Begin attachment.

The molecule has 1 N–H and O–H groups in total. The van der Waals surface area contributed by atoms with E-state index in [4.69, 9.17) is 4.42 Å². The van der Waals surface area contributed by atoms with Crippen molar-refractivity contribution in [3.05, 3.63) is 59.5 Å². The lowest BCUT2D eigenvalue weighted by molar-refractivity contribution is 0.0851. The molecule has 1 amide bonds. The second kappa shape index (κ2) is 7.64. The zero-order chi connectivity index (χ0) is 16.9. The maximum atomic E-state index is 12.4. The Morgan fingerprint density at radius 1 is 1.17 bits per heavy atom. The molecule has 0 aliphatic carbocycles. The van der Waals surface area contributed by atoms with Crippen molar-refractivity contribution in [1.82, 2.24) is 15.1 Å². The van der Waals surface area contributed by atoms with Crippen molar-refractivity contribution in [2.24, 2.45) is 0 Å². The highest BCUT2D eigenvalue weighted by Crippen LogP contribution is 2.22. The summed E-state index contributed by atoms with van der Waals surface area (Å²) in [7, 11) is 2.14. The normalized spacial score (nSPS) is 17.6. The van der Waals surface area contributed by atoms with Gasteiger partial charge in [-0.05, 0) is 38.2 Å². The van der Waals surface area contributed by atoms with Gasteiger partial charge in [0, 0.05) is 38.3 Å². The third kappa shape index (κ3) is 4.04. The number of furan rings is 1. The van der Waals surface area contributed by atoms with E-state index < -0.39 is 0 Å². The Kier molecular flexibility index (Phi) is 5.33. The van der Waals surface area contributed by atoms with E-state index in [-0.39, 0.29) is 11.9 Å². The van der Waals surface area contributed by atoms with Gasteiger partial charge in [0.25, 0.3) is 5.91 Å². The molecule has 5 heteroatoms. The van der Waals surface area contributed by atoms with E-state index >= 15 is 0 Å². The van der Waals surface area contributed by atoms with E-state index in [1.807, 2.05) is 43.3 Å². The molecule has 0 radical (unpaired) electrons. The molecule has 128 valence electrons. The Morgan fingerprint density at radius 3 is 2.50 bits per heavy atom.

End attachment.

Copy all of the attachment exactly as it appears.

The molecule has 1 N–H and O–H groups in total. The van der Waals surface area contributed by atoms with E-state index in [4.69, 9.17) is 4.42 Å². The van der Waals surface area contributed by atoms with Crippen molar-refractivity contribution in [3.05, 3.63) is 59.5 Å². The lowest BCUT2D eigenvalue weighted by molar-refractivity contribution is 0.0851. The molecule has 1 amide bonds. The second kappa shape index (κ2) is 7.64. The zero-order chi connectivity index (χ0) is 16.9. The maximum atomic E-state index is 12.4. The Morgan fingerprint density at radius 1 is 1.17 bits per heavy atom. The molecule has 0 aliphatic carbocycles. The van der Waals surface area contributed by atoms with Crippen molar-refractivity contribution in [1.82, 2.24) is 15.1 Å². The van der Waals surface area contributed by atoms with Crippen molar-refractivity contribution in [2.24, 2.45) is 0 Å². The highest BCUT2D eigenvalue weighted by Crippen LogP contribution is 2.22. The summed E-state index contributed by atoms with van der Waals surface area (Å²) in [7, 11) is 2.14. The normalized spacial score (nSPS) is 17.6. The van der Waals surface area contributed by atoms with Gasteiger partial charge in [-0.05, 0) is 38.2 Å². The van der Waals surface area contributed by atoms with Gasteiger partial charge in [0, 0.05) is 38.3 Å². The third kappa shape index (κ3) is 4.04. The number of furan rings is 1. The van der Waals surface area contributed by atoms with E-state index < -0.39 is 0 Å². The Kier molecular flexibility index (Phi) is 5.33. The van der Waals surface area contributed by atoms with E-state index in [-0.39, 0.29) is 11.9 Å². The van der Waals surface area contributed by atoms with Gasteiger partial charge in [0.25, 0.3) is 5.91 Å². The molecule has 5 heteroatoms. The van der Waals surface area contributed by atoms with E-state index >= 15 is 0 Å². The van der Waals surface area contributed by atoms with E-state index in [1.807, 2.05) is 43.3 Å². The molecule has 0 radical (unpaired) electrons. The molecule has 128 valence electrons. The Morgan fingerprint density at radius 3 is 2.50 bits per heavy atom.